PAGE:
By Ajit Kumar
Ajit Kumar is a research scholar affiliated to the department of Gandhian Studies, Chandigarh
At one time Gandhi was deeper than passing of events and we thought of him as “the father of the nation”. He was regarded as a profound thinker and activist, one who did not separate theory from practice, life from reality, and reality from vision, whose actions were easy to be seen. But now the world has changed manifold.
It is our national habits that first of all we adhere and worship our national leaders and then conveniently forget their ideals and teachings. To claim to be true Gandhians has become a fashion in India. Every one, whether leftist or rightist, secular or communal, democrat or despot, claims to be a true follower of Mahatma Gandhi and doesn’t forget to say daily to his comrades and colleagues that India can progress only by Gandhian means. It hardly matters whether he knows them or not. The political parties take pledge at his Samadhi to serve the country. Some even plan to wash the Samadhi with the holy Ganga water. His name is included in every manifesto etc. It is said that when a man dies, his influence begins to show. While in the world at large there is some evidence of this―there is example of Martin Luther King―the irony of Gandhi’s fate is that in his own country the rivers appear to have dried. Much that he stood for died with him. Indeed, there must have been tremendous relief among his camp followers, and his fellow workers. For having brought them to this point many of them could think in terms of reaping the dividends for their sufferings and sacrifices. This old man obligingly left them free to dip their hands in the holly water of material gains. A thousand and one things that he held dear where thrown overboard with scant respect. To compensate for this, lip service is paid to him.
In the body of Gandhi only a few―three―bullets went. Christ, on the other hand, was crucified nail by nail. In Gandhi’s case the nails were driven after his death. One might say every year a nail was driven by his true and dear disciples. The name of Gandhi is uttered loudly but the ideals for which he stood have been ignored. The impression created could be that having done honour to the memory of Gandhi with due rights and ceremonies, he was being dismissed. It would have amounted to our saying “Well, Gandhi, now that we have done all this noise making about you and published a few volumes and held meetings here, there and everywhere, within the country and outside in the world, Russians or the Americans―whoever was the first to make it to the Moon―have planted a sapling there, and if not, we shall use our moral pressure on them to plant a love and peace sapling in your name, and the Unesco has honored you― stamps have been issued to mark the centenary and birthdays and great scholars have discussed your teachings and preaching, your thought and deeds it is time for you to go back and rest in the dim shade of history until we reawaken you next year either on the 2nd of October for a routine Gandhi birthday or on 30th January for two minutes’ silence in your name.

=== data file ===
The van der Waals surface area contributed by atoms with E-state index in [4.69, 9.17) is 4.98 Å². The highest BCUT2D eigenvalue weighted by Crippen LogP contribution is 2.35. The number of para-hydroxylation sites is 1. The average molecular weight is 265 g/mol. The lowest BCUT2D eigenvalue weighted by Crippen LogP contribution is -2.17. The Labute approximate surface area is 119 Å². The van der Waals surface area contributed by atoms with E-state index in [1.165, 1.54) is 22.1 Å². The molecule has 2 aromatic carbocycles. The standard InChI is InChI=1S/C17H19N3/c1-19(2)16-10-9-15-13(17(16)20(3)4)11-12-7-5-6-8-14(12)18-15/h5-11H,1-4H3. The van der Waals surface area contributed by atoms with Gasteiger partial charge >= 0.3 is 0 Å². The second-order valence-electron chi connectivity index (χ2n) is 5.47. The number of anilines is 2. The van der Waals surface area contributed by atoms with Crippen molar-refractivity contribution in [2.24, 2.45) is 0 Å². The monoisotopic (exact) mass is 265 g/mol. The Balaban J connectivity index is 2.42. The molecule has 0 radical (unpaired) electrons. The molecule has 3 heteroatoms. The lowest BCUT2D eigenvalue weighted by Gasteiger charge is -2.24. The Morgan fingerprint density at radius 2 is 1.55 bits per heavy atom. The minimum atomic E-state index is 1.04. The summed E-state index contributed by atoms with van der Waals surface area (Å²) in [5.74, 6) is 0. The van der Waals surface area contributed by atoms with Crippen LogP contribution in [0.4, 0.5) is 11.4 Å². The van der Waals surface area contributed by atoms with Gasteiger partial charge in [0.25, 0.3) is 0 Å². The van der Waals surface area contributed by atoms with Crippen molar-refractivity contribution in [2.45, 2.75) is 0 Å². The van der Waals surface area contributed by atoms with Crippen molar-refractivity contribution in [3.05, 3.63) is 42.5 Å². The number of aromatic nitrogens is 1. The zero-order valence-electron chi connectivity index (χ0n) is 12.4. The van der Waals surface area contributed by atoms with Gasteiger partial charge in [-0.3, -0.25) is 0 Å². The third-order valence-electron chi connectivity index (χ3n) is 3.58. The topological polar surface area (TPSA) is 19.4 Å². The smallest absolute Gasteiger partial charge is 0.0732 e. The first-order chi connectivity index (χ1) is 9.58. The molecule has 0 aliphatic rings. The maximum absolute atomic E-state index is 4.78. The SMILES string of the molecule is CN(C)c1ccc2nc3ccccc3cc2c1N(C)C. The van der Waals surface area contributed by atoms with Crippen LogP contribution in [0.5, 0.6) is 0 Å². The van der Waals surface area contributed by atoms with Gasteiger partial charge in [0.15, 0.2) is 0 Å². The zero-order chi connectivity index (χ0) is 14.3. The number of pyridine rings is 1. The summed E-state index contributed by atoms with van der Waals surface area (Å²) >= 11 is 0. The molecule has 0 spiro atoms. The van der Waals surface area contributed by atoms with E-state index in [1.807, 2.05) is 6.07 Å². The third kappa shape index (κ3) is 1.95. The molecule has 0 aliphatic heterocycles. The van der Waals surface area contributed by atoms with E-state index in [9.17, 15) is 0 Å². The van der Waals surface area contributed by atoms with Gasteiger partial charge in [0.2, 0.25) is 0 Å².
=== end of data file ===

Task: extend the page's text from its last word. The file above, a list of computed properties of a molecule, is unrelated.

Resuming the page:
Yes, something like that; a courteous good-bye accorded to the next important person who has diligently served the country but with whom one is a little bored now, so that we would feel glad, certainly relieved, to get rid of him. My approach, on the other hand is different. I believe that no forces should be in mockery of a man’s value if we do not mean to accept and adopt those values. I submit that Gandhi has been treated by his own people irrelevantly. I wish to draw attention to this undeniable fact and to the hypocrisy and the brazenness of the country―and the world―reflected in this show without substance.
Nevertheless when the light went out, it left an ever–increasing area of darkness which seems to have expanded to such and extent that at times even his shadow is not visible. Yes, if Gandhi were to come back, it is a good sign that he will swallow us all, along with our armchairs. He wanted this country to be a model nation and what we find today it is no better, if not worse then the others. Justly might he say, “Celebrate nothing and let me live in peace. Why go in for all this show and pomp when you do not accept an iota of what I valued? Do not do that in my name, which I never stood for or preached. Better it is that you should forget me then that you should mock me thus. If I have failed, I would rather accept defeat, wholesale failure, complete rejection, rather then this mockery of my life, my work, my values, and my views.”
Let us have the moral courage to cancel it all the same. Since we do not believe in all this, accept nothing instead to follow nothing, which this great man stood for. Or else let us mean what we say and put some reality in the show, spirit in the body, which we are planning to present to him on the occasion of his birthday in the new millennium.
Source: Gandhi Marg - quarterly Journal of the Gandhi Peace Foundation, Vol 22, No 3, Oct-Dec 2000